Although the probate court in exercising its jurisdiction in guardianship matters may be said to have powers analogous to those of chancery, if has been stated that the probate court has no general equity jurisdiction. (Security-First National Bank v. Superior Court (1934) 1 Cal.2d 749, 757, 37 P.2d 69.) Its jurisdiction is limited in that it has ‘only those powers which are granted by statute and such incidental powers, legal and equitable, as enable it to exercise the powers granted.’ (Estate of Muhammad (1971) 16 Cal.App.3d 726, 731, 94 Cal.Rptr. 856, 859.) Assuming that under the reasoning of the Reynolds case, the probate court in the exercise of its continuing jurisdiction over a guardianship has authority by virtue of Probate Code section 1400 to issue instructions providing for the mental and physical welfare of an incompetent person, it must be determined whether a judgment of a probate court ordering a sterilization operation to be performed upon the person of an incompetent is within the limits of such jurisdiction. The trial judge in the instant case found authority for his order ‘in the exercise of its residual chancery powers under the provisions of California Probate Code section 1400.’ Appellants contend that if such a power exists, it does not extend to involuntary sterilization.
There does not appear to be any case law in California supporting the proposition that a probate court may order the sterilization of a mentally incompetent ward. There is no statute in California which specifically confers such authority upon the probate court. The Welfare and Institutions Code does provide for the sterilization of certain mentally disordered or mentally retarded persons, but only after the individual has been committed to a state mental hospital and only under specified conditions. (Self. & Inst.Code s 7254.)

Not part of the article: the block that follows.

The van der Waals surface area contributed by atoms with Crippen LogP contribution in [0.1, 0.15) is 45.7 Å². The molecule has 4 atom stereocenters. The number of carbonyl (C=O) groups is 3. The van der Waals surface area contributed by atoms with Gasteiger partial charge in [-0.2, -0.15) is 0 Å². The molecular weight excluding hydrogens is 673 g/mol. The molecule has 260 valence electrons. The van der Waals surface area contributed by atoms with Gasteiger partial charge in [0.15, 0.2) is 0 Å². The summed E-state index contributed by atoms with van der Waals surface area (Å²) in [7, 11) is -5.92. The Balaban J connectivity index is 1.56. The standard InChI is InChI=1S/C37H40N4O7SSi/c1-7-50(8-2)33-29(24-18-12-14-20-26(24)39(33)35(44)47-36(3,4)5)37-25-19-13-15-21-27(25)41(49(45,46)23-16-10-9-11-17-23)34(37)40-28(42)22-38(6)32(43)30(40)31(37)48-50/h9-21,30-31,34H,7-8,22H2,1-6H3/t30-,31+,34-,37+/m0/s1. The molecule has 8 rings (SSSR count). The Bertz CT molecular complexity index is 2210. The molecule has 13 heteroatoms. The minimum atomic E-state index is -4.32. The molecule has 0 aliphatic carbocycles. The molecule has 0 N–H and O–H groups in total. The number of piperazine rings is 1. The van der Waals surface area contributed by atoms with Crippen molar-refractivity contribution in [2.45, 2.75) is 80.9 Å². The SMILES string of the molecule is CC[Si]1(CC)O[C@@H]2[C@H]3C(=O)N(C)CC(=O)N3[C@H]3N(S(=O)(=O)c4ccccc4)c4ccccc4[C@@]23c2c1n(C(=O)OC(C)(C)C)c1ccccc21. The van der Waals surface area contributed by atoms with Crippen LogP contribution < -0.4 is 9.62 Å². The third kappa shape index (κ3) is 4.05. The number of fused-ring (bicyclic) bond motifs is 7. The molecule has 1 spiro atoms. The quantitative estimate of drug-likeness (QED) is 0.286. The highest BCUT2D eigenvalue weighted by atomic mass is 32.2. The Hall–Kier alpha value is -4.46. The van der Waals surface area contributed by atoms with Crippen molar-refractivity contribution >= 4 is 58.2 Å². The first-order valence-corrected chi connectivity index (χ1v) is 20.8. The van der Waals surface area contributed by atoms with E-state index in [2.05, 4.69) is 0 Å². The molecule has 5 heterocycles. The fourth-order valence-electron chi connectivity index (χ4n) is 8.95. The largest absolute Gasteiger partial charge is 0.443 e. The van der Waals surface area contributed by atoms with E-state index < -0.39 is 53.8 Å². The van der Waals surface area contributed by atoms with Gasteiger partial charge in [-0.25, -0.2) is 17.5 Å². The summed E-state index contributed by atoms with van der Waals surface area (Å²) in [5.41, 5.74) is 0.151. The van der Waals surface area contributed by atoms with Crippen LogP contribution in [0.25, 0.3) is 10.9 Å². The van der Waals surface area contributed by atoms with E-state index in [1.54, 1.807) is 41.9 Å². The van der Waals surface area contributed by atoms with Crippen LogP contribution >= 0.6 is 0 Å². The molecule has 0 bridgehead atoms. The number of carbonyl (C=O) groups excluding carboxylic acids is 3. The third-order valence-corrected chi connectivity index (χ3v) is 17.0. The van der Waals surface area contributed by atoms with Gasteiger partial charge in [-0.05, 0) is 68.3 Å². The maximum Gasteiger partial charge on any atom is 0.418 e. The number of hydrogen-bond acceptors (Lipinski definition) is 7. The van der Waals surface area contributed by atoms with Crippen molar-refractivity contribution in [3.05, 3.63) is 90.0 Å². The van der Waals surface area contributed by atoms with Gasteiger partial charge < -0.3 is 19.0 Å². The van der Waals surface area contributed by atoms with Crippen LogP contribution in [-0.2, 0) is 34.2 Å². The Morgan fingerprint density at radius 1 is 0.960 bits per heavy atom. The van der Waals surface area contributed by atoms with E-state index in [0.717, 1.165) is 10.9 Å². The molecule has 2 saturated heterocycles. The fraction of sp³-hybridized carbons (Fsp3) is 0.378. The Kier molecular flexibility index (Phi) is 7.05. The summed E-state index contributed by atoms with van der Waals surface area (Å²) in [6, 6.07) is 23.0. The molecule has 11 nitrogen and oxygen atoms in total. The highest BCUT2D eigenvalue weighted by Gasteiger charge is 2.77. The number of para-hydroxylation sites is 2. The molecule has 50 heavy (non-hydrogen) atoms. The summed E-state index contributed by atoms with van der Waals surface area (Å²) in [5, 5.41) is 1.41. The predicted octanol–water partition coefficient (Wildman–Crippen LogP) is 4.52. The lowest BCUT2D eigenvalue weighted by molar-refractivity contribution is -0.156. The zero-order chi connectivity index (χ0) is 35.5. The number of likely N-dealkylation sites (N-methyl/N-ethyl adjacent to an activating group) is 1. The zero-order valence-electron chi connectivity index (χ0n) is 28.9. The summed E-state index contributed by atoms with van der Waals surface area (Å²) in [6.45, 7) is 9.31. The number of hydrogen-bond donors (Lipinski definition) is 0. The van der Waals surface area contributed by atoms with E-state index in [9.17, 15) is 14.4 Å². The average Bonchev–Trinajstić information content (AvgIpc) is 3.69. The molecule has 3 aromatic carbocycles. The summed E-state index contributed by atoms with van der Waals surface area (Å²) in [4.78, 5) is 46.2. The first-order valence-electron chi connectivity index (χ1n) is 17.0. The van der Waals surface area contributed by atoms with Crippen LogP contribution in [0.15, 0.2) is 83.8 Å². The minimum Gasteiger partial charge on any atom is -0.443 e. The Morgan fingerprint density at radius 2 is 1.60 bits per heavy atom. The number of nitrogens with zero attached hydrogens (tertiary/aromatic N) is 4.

This statute is not exclusive, in that it applies only to persons previously committed to state mental hospitals.
It is noteworthy, however, that the predecessor of Welfare & Institutions Code section 7254 (Stats.1913, ch. 363, s 3, p. 776) at one time permitted the sterilization of adult ‘idiots' and ‘fools' upon the written request of parent or guardian (Stats.1913, ch. 363, s 3, p. 776,) but that provision was repealed in 1937 (Stats.1937, ch. 369, s 6624, p. 1155.) It may reasonably be suggested that it would be a misreading of legislative history to infer that by repealing the above provision the legislature intended to vest the power to sterilize ‘fools' and ‘idiots' in the probate courts. In view of the fact that the legislature has prescribed a comprehensive scheme requiring examination, notice, administrative hearings, administrative review, and judicial review, it may be concluded that the legislature did not intend that sterilization of the mentally retarded was to be carried out without meeting the requirements imposed by this statute. (Welf. & Inst.Code s 7254.) See also Smith v. Command (1925) 231 Mich. 409, 204 N.W. 140, 146, where the court in applying a similar Michigan statute stated '(t)he requirements of the statute . . . are jurisdictional, and no valid order can be made without a substantial compliance with them.’